We take for granted the bird’s-eye view of developing weather systems that satellites provide. Forecasters use the orbiters to monitor shifting weather systems, including thunderstorms, hurricanes, and winter storms. And, thanks to the web, anyone can access quality satellite images with just a few mouse clicks.
Meteorology, like every other science, relies on careful and precise measurement of its subject. Meteorologists observe the atmosphere using two basic approaches. Direct methods, also called in situ for “in place,” measure the properties of the air that are in contact with the instrument being used. Indirect methods, also referred to as "remote sensing," obtain information without coming into physical contact with the region of the atmosphere being measured. Launching satellites into space equipped with remote sensing instruments allows us to continuously monitor planet Earth from afar.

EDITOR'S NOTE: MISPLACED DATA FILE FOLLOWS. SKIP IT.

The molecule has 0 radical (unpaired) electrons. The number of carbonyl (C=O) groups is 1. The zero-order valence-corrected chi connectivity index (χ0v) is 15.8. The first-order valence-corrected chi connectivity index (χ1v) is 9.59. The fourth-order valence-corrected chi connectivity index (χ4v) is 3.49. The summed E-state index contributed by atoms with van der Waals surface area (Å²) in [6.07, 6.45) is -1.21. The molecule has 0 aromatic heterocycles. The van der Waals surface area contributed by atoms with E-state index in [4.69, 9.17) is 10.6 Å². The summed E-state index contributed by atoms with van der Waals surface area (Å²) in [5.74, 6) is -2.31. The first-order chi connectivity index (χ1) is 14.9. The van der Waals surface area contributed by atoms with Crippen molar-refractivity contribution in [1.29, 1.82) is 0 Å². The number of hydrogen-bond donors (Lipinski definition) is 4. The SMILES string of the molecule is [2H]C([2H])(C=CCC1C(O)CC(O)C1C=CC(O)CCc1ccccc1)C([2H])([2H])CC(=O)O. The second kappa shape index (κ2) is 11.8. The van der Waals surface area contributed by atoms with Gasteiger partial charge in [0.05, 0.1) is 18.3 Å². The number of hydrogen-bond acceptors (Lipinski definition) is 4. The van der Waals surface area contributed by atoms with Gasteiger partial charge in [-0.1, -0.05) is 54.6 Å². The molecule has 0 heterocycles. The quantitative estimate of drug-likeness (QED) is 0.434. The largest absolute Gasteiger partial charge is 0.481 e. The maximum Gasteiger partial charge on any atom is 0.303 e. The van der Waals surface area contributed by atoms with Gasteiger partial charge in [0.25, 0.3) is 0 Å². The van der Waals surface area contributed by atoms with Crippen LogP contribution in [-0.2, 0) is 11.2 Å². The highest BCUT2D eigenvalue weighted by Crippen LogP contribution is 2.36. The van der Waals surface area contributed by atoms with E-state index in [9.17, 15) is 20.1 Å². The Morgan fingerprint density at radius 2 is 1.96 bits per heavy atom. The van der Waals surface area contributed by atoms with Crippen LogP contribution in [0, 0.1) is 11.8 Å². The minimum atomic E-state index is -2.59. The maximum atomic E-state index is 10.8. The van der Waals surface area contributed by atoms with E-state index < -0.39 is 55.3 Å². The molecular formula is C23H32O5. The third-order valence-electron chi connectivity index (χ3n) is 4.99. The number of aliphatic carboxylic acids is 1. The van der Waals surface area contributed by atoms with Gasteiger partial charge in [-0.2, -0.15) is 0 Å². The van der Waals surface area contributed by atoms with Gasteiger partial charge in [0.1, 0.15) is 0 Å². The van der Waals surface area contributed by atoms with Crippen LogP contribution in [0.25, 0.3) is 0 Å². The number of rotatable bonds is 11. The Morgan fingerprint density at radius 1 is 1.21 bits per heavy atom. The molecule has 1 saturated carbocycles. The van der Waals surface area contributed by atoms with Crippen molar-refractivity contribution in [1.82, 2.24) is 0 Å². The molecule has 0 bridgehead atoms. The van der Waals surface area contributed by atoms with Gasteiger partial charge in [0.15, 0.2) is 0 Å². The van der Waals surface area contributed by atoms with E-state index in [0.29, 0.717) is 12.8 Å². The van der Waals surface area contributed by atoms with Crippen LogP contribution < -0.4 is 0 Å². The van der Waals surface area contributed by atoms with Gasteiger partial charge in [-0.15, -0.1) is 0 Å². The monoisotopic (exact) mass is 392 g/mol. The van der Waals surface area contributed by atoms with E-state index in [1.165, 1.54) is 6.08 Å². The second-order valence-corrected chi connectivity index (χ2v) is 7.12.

Researchers at the Cooperative Institute for Meteorological Satellite Studies, or CIMSS, work to find new ways to use satellite data in weather and climate forecasts. We also help NOAA and NASA in the planning of the future weather satellites.